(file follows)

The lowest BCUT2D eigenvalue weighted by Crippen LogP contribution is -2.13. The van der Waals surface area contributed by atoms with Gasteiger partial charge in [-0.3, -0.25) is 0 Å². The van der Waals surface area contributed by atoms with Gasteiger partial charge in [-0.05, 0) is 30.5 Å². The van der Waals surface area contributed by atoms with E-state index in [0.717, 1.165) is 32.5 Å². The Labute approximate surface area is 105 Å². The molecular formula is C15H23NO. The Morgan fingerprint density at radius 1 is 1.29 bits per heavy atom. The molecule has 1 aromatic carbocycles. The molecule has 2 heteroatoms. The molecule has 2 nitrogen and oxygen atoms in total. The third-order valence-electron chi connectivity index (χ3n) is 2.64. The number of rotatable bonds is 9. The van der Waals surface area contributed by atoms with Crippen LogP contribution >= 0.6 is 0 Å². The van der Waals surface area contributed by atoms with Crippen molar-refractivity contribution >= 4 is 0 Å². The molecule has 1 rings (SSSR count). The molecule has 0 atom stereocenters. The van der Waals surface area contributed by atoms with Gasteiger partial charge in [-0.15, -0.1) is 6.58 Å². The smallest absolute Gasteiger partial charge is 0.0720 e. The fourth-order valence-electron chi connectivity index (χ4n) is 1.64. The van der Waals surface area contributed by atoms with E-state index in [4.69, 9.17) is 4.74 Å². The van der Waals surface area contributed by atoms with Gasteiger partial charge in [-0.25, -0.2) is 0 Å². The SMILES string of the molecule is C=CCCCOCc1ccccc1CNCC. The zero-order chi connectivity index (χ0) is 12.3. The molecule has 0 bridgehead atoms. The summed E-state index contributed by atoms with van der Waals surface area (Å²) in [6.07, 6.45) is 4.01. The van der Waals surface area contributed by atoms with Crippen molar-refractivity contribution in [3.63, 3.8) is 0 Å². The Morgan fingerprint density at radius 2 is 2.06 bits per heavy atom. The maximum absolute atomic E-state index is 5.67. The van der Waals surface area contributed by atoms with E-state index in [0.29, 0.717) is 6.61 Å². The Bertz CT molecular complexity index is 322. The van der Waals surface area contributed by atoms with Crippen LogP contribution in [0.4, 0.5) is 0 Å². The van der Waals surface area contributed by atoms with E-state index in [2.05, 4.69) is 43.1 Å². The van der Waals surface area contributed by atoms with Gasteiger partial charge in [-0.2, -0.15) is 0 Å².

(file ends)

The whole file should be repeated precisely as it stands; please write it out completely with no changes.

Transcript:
The lowest BCUT2D eigenvalue weighted by Crippen LogP contribution is -2.13. The van der Waals surface area contributed by atoms with Gasteiger partial charge in [-0.3, -0.25) is 0 Å². The van der Waals surface area contributed by atoms with Gasteiger partial charge in [-0.05, 0) is 30.5 Å². The van der Waals surface area contributed by atoms with E-state index in [0.717, 1.165) is 32.5 Å². The Labute approximate surface area is 105 Å². The molecular formula is C15H23NO. The Morgan fingerprint density at radius 1 is 1.29 bits per heavy atom. The molecule has 1 aromatic carbocycles. The molecule has 2 heteroatoms. The molecule has 2 nitrogen and oxygen atoms in total. The third-order valence-electron chi connectivity index (χ3n) is 2.64. The number of rotatable bonds is 9. The van der Waals surface area contributed by atoms with Crippen LogP contribution >= 0.6 is 0 Å². The van der Waals surface area contributed by atoms with Crippen molar-refractivity contribution >= 4 is 0 Å². The molecule has 1 rings (SSSR count). The molecule has 0 atom stereocenters. The van der Waals surface area contributed by atoms with Gasteiger partial charge in [-0.15, -0.1) is 6.58 Å². The smallest absolute Gasteiger partial charge is 0.0720 e. The fourth-order valence-electron chi connectivity index (χ4n) is 1.64. The van der Waals surface area contributed by atoms with E-state index in [4.69, 9.17) is 4.74 Å². The van der Waals surface area contributed by atoms with Gasteiger partial charge in [-0.25, -0.2) is 0 Å². The SMILES string of the molecule is C=CCCCOCc1ccccc1CNCC. The zero-order chi connectivity index (χ0) is 12.3. The molecule has 0 bridgehead atoms. The summed E-state index contributed by atoms with van der Waals surface area (Å²) in [6.07, 6.45) is 4.01. The van der Waals surface area contributed by atoms with Crippen molar-refractivity contribution in [3.63, 3.8) is 0 Å². The Morgan fingerprint density at radius 2 is 2.06 bits per heavy atom. The maximum absolute atomic E-state index is 5.67. The van der Waals surface area contributed by atoms with E-state index in [0.29, 0.717) is 6.61 Å². The Bertz CT molecular complexity index is 322. The van der Waals surface area contributed by atoms with Crippen LogP contribution in [0.4, 0.5) is 0 Å². The van der Waals surface area contributed by atoms with E-state index in [2.05, 4.69) is 43.1 Å². The van der Waals surface area contributed by atoms with Gasteiger partial charge in [-0.2, -0.15) is 0 Å².